N.Korea hackers stole S.Korea-US military plans
NORTH Korean hackers stole a large amount of classified military documents, including South Korea-US wartime operational plans to wipe out the North Korean leadership, a South Korean ruling party lawmaker said on Wednesday. Democratic Party representative Rhee Cheol-hee said in radio appearances on Wednesday that 235 gigabytes of military documents were taken from the Defence Integrated Data Centre in September last year, citing information from unidentified South Korean defence officials.
An investigative team inside the defence ministry announced in May the hack had been carried out by North Korea, but did not disclose what kind of information had been taken.
Pyongyang has denied responsibility in its state media for the cyber attacks, criticising Seoul for “fabricating” claims about online attacks.
Separately on Wednesday, cyber security firm FireEye said in a statement North Korea-affiliated agents were detected attempting to phish US electric companies via emails sent in mid-September, although these attempts did not lead to a disruption in the power supply.
It did not specify when the attempts had been detected or clarify which companies had been affected.
SIMPLE MISTAKE Rhee, currently a member of the National Assembly’s committee for national defence, said about 80 percent of the hacked data had not yet been identified, but that none of the information was expected to have compromised the South Korean military because it was not top classified intelligence.
Some of the hacked data addressed how to identify movements of members of the North Korean leadership, how to seal off their hiding locations, and attack from the air before eliminating them, the lawmaker had said.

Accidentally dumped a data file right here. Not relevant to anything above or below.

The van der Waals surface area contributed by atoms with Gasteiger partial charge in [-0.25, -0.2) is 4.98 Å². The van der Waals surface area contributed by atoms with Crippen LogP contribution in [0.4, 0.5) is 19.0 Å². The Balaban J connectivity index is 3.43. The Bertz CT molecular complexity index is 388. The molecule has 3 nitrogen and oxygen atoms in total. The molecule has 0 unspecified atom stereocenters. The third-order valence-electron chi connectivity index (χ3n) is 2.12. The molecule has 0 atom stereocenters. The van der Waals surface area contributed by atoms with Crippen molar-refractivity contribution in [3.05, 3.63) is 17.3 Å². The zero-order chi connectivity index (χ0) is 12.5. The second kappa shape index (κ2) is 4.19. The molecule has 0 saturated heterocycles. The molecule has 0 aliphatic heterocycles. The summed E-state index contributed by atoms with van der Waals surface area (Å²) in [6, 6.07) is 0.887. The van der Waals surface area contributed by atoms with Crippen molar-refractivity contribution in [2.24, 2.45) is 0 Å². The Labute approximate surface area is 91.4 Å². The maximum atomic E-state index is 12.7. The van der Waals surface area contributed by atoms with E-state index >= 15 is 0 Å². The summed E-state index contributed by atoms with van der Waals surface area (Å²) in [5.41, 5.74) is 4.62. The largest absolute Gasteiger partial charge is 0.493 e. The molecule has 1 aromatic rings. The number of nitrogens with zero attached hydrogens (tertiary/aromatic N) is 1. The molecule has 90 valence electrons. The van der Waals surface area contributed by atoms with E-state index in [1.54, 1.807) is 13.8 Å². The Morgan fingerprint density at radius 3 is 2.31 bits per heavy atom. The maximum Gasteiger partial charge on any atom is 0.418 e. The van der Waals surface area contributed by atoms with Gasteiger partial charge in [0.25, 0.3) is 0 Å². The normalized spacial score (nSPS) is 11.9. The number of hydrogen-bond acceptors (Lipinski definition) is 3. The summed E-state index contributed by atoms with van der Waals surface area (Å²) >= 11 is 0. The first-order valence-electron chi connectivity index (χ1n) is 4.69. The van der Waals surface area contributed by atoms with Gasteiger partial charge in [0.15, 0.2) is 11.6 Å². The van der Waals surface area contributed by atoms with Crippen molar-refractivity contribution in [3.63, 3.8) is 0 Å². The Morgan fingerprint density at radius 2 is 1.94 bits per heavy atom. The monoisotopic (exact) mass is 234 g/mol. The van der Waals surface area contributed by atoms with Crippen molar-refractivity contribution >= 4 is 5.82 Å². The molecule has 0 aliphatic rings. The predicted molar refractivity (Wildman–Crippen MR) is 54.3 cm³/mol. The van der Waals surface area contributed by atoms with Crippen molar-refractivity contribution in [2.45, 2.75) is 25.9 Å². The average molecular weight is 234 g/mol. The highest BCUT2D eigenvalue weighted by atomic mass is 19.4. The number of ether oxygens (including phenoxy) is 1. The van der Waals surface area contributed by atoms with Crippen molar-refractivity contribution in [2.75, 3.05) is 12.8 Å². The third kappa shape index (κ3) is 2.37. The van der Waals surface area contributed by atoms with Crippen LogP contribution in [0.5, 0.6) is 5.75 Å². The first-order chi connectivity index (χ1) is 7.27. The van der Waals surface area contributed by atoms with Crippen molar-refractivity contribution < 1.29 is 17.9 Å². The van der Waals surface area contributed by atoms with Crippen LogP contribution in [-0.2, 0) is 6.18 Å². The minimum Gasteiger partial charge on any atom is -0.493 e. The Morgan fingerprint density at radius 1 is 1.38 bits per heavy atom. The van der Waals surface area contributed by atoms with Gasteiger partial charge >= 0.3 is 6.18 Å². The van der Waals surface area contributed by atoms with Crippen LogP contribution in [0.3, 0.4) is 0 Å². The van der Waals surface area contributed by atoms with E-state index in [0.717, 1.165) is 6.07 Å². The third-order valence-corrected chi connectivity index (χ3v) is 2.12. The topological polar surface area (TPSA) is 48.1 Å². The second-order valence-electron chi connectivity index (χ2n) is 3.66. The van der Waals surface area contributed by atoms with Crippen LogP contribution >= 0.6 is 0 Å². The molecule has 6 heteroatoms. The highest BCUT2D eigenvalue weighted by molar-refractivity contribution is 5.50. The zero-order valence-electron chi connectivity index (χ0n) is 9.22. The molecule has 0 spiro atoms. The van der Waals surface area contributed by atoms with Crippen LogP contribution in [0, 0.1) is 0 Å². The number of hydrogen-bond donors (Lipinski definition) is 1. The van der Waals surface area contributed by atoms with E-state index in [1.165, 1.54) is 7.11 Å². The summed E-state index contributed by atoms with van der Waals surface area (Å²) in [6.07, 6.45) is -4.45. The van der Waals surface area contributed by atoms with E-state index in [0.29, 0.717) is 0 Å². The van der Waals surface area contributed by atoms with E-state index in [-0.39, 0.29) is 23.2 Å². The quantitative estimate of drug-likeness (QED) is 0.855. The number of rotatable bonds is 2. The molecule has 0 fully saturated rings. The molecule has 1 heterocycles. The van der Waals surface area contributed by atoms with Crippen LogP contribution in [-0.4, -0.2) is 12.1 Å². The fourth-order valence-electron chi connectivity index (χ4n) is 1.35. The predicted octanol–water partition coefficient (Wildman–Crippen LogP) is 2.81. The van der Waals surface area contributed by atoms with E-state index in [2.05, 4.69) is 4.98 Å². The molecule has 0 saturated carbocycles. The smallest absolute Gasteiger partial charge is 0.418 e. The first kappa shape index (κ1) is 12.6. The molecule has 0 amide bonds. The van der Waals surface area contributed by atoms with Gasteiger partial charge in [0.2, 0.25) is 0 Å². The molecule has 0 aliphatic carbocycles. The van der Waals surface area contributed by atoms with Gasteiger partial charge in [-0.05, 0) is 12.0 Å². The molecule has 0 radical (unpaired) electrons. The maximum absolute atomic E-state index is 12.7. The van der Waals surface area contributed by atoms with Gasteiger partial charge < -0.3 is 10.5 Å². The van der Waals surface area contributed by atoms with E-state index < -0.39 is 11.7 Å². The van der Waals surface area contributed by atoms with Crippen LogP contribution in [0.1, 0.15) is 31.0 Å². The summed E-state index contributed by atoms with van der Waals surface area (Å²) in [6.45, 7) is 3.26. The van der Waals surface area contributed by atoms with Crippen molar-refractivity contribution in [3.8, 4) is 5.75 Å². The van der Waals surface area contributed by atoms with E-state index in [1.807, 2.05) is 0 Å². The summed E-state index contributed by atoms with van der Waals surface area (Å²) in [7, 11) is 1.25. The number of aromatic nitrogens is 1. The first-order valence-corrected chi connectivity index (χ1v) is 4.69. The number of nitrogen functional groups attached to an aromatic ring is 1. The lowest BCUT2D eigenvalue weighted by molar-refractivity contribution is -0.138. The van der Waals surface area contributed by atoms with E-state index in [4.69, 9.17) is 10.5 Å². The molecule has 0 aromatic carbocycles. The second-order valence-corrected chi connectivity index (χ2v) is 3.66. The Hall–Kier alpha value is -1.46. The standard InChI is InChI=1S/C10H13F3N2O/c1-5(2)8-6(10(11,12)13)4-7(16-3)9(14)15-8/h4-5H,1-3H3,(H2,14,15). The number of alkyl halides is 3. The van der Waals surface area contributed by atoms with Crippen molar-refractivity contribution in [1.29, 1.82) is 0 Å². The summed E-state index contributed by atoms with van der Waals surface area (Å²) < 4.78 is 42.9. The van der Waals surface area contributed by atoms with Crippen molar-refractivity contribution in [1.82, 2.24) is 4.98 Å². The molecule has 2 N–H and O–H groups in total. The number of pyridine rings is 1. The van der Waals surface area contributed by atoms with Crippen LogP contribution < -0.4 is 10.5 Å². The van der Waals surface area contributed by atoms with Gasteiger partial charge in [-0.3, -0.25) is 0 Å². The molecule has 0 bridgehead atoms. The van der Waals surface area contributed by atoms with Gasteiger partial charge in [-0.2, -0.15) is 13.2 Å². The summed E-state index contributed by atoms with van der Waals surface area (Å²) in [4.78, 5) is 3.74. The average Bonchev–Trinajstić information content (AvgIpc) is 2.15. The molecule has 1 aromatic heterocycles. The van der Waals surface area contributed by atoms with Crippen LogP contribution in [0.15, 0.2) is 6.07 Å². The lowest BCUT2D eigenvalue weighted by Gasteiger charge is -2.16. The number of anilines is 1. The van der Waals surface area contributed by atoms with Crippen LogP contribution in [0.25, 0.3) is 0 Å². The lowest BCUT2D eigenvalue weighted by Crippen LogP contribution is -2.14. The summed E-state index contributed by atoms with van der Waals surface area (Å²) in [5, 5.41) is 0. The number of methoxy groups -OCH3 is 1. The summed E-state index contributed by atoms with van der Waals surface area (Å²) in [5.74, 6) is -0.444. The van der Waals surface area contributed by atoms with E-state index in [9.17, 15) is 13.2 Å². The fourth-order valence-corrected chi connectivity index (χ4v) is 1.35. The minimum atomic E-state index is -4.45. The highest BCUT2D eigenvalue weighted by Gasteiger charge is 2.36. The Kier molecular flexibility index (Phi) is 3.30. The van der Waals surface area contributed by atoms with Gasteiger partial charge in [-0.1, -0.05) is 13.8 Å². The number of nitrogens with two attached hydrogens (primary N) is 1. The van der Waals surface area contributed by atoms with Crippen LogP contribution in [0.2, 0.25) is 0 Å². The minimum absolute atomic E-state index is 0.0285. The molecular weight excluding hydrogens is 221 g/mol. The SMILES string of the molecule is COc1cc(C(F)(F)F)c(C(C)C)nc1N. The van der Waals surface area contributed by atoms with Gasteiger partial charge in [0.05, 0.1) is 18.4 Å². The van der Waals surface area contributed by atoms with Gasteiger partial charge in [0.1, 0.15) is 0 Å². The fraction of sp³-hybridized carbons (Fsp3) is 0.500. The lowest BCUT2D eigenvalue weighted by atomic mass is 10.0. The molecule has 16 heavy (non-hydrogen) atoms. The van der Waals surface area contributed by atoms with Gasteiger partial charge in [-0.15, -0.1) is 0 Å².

Rhee said on Wednesday the hack had been made possible by “a simple mistake” after a connector jack linking the military’s intranet to the internet had not been eliminated after maintenance work had been done on the system.
The South Korean Defence Ministry’s official stance is that they cannot confirm anything the lawmaker said about the hacked content due to the sensitivity of the matter.
FireEye said the phishing attack on the electric companies detected was “early-stage reconnaissance” and did not indicate North Korea was about to stage an “imminent, disruptive” cyber attack. The North has been suspected of carrying out similar cyber attacks on South Korean electric utilities, in addition to other government and financial institutions.
Those attempts were likely aimed at creating a means of “deterring potential war or sowing disorder during a time of armed conflict”, FireEye said.
“North Korea linked hackers are among the most prolific nation-state threats, targeting not only the US and South Korea but the global financial system and nations worldwide,” its statement said.
“Their motivations vary from economic enrichment to traditional espionage to sabotage, but all share the hallmark of an ascendant cyber power willing to violate international norms with little regard for potential blowback,” it said. – Reuters
In this September 17 file photo, a US Air Force B-1B bomber drops a bomb as it flies over the Korean Peninsula during joint drills, South Korea.